Specifically, electrons generated in a photodiode 200 are transferred to the PNP junction 140, and they are transferred to the FD (131) node to be converted into a voltage when the transfer transistor (Tx) 121 is turned on.

The maximum voltage of the P0/N−/P− junction 140 becomes a pinning voltage, and the maximum voltage of the FD (131) node becomes a voltage supply (e.g., Vdd) minus the threshold voltage of the reset transistor (Rx Vth). Therefore, as shown in FIG. 3, due to a potential difference across the source and drain terminals of the Tx 131, without charge sharing, electrons generated in the photodiode on the chip can be completely dumped or transferred to the FD (131) node.

That is, in one embodiment, a P0/N−/P-well junction is formed in the semiconductor (silicon) substrate 100, rather than an N+/P-well junction. The reason for this is that, in a 4-Tr APS reset operation, a positive (+) voltage is applied to the N− region (143) in the P0/N−/P-well junction, and a ground voltage is applied to the P0 region (145) and the P-well (141), and thus a P0/N−/P-well double junction generates a pinch-off at a predetermined voltage or higher like in a BJT structure. This is called a pinning voltage. Thus, a potential difference occurs between the source and drain of the Tx 121, and a photo charge is fully dumped or transferred from the N-well through the Tx to the FD in a Tx on/off operation (see FIG. 3), thus making it possible to prevent a charge sharing phenomenon. Thus, unlike the related art case of connecting a photodiode simply to an N+ junction, the embodiment makes it possible to prevent saturation reduction and sensitivity degradation.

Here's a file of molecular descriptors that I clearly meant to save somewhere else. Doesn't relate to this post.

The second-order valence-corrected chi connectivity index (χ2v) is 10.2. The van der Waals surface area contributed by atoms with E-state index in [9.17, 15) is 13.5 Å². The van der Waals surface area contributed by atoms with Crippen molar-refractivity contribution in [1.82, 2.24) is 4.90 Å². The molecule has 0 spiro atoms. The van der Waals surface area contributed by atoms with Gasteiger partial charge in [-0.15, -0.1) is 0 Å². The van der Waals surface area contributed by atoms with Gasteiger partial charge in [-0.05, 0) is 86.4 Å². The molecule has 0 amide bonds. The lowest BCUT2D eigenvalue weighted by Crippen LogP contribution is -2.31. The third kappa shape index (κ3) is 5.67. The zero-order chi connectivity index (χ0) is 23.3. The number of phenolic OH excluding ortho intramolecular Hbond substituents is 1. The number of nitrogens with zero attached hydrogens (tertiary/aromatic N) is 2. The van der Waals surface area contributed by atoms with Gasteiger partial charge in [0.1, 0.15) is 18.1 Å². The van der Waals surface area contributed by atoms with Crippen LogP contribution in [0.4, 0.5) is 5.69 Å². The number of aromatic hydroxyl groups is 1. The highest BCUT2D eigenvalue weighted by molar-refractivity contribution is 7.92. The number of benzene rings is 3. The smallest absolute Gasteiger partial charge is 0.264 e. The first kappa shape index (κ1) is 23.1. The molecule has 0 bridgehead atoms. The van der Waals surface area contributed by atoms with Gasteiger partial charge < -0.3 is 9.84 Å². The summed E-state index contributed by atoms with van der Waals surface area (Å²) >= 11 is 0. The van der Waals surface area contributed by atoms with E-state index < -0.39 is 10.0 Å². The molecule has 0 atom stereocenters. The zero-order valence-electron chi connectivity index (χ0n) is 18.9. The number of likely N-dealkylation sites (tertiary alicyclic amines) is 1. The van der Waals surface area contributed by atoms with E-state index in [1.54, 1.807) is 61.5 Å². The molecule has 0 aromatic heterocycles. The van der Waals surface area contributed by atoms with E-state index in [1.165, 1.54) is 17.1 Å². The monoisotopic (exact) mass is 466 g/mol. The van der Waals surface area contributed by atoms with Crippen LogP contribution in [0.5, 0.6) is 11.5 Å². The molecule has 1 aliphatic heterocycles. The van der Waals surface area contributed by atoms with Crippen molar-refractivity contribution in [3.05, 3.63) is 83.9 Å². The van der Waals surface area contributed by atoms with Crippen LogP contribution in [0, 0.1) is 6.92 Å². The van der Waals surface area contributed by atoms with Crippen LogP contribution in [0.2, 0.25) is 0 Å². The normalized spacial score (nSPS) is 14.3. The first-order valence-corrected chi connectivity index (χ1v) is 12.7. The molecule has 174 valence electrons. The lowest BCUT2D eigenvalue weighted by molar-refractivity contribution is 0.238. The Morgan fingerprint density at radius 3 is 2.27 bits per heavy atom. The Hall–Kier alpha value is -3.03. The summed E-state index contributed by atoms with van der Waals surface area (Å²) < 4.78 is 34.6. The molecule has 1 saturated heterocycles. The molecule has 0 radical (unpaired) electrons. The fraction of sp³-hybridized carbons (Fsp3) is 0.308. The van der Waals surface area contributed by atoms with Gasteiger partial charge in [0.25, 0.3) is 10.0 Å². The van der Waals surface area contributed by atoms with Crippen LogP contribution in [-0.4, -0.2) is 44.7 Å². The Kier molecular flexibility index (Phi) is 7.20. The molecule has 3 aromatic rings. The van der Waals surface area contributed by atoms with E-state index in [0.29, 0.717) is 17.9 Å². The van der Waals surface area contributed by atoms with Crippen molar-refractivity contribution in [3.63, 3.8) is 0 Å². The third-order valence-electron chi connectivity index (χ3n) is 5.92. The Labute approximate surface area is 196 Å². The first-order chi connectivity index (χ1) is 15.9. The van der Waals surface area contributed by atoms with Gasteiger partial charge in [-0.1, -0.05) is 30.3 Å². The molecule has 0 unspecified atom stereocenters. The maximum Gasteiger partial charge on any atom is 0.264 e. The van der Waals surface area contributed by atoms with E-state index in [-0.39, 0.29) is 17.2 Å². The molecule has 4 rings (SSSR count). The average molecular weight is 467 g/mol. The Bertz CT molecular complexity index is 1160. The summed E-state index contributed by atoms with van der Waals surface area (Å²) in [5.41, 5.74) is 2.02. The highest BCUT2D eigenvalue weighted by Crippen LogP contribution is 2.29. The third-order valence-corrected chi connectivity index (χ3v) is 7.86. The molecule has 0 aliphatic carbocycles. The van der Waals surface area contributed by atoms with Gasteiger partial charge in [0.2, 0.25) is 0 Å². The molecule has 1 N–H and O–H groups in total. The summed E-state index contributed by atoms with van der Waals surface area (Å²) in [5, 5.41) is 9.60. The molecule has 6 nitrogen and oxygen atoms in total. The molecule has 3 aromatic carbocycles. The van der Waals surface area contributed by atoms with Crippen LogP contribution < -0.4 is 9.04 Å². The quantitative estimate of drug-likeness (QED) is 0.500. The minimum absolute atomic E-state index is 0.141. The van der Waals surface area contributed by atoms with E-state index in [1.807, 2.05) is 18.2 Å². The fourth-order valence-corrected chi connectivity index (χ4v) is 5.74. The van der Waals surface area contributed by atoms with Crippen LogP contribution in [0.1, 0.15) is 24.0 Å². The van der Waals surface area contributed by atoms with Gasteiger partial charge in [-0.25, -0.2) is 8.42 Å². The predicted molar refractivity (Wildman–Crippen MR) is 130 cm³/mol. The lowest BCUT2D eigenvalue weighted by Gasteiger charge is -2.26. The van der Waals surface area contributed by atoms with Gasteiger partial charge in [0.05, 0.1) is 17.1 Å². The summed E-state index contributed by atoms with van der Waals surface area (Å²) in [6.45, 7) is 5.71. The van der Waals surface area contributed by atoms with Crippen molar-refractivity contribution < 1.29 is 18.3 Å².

Thereafter, a first conductivity type connection region 147 is formed in the substrate to enable an electrical connection between the photodiode and the readout circuit 120 and create a smooth transfer path for the photo charge, thereby making it possible to minimize a dark current source and reduce, minimize or prevent saturation reduction and sensitivity degradation.

To this end, one or more embodiments may form an N+doped region as a first conductivity type connection region 147 for an ohmic contact on the surface of the P0/N−/P− junction 140. The N+ region 147 may pierce or completely penetrate the P0 implant region (145) to contact the N− implant region (143). Meanwhile, the width of the first conductivity type connection 147 may be minimized to minimize the probability that the first conductivity type connection 147 becomes a leakage source.

To this end, one or more embodiments may perform an ion implantation to form plug 147 after etching a contact hole for first metal contact 151 a, to which the present invention is not limited. For example, an ion implantation pattern (not shown) may be formed, and it may be used as an ion implantation mask to form the first conductivity type connection region 147.

The reason for the local N+ doping of only a contact formation region is to minimize a dark signal and implement the smooth formation of an ohmic contact. If the entire Tx source region is N+ doped like the related art, a dark signal may increase due to an increased incidence of dangling bonds on the Si surface.

FIG. 4 shows another exemplary structure of the readout circuit. As shown in FIG. 4, a first conductivity type connection region 148 may be formed at one side of the electrical junction region 140.

Referring to FIG. 4, an N+ connection region 148 for an ohmic contact may be formed at (and optionally in contact with) a P0/N−/P− junction 140. The process of forming the N+ connection region 148 and an M1C contact 151 a may result in one or more leakage sources. The reason for this is that an electric field (EF) may be generated in the substrate surface (Si surface) when a reverse bias is applied to the P0/N−/P− junction 140. In the presence of such an electric field, a crystal defect generated during the contact forming process may become a leakage source.

Also, if an N+ connection region 148 is formed on the surface of a P0/N−/P− junction 140, an electrical field may be added by the N+/P0 junction 148/145, which may also become a leakage source.

Thus, in some embodiments, a first contact plug 151 a is formed in an active region including an N+ connection region 148 without a P0 implant (e.g., adjacent to P0 layer 145), and it is electrically connected to an N− junction 143. In such a structure, an electric field is not generated on the surface of the semiconductor substrate 100, which may reduce the dark current of a three-dimensional integrated (3-D integrated) CIS.